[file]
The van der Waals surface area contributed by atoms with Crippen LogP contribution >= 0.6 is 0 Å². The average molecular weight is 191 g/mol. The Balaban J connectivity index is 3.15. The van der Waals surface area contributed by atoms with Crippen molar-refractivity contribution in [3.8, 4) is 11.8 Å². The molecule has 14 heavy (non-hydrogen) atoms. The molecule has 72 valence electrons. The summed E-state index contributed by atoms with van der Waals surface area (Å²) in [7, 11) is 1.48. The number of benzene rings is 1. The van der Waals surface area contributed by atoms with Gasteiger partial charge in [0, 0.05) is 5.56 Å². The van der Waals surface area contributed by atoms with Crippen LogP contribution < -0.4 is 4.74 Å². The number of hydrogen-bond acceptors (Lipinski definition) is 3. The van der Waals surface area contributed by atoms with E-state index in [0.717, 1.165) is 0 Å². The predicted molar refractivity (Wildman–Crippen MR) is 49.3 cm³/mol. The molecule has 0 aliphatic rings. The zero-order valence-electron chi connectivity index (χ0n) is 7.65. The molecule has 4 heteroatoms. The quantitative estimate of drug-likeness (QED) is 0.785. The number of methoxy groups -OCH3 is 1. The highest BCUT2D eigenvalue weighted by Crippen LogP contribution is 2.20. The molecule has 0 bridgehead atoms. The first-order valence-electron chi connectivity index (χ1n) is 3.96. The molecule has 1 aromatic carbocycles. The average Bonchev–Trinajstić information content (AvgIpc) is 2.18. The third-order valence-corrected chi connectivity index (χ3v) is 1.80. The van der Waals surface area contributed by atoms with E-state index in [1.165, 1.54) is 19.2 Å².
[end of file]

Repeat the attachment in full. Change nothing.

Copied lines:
The van der Waals surface area contributed by atoms with Crippen LogP contribution >= 0.6 is 0 Å². The average molecular weight is 191 g/mol. The Balaban J connectivity index is 3.15. The van der Waals surface area contributed by atoms with Crippen molar-refractivity contribution in [3.8, 4) is 11.8 Å². The molecule has 14 heavy (non-hydrogen) atoms. The molecule has 72 valence electrons. The summed E-state index contributed by atoms with van der Waals surface area (Å²) in [7, 11) is 1.48. The number of benzene rings is 1. The van der Waals surface area contributed by atoms with Gasteiger partial charge in [0, 0.05) is 5.56 Å². The van der Waals surface area contributed by atoms with Crippen LogP contribution < -0.4 is 4.74 Å². The number of hydrogen-bond acceptors (Lipinski definition) is 3. The van der Waals surface area contributed by atoms with E-state index in [0.717, 1.165) is 0 Å². The predicted molar refractivity (Wildman–Crippen MR) is 49.3 cm³/mol. The molecule has 0 aliphatic rings. The zero-order valence-electron chi connectivity index (χ0n) is 7.65. The molecule has 4 heteroatoms. The quantitative estimate of drug-likeness (QED) is 0.785. The number of methoxy groups -OCH3 is 1. The highest BCUT2D eigenvalue weighted by Crippen LogP contribution is 2.20. The molecule has 0 bridgehead atoms. The first-order valence-electron chi connectivity index (χ1n) is 3.96. The molecule has 1 aromatic carbocycles. The average Bonchev–Trinajstić information content (AvgIpc) is 2.18. The third-order valence-corrected chi connectivity index (χ3v) is 1.80. The van der Waals surface area contributed by atoms with E-state index in [1.165, 1.54) is 19.2 Å².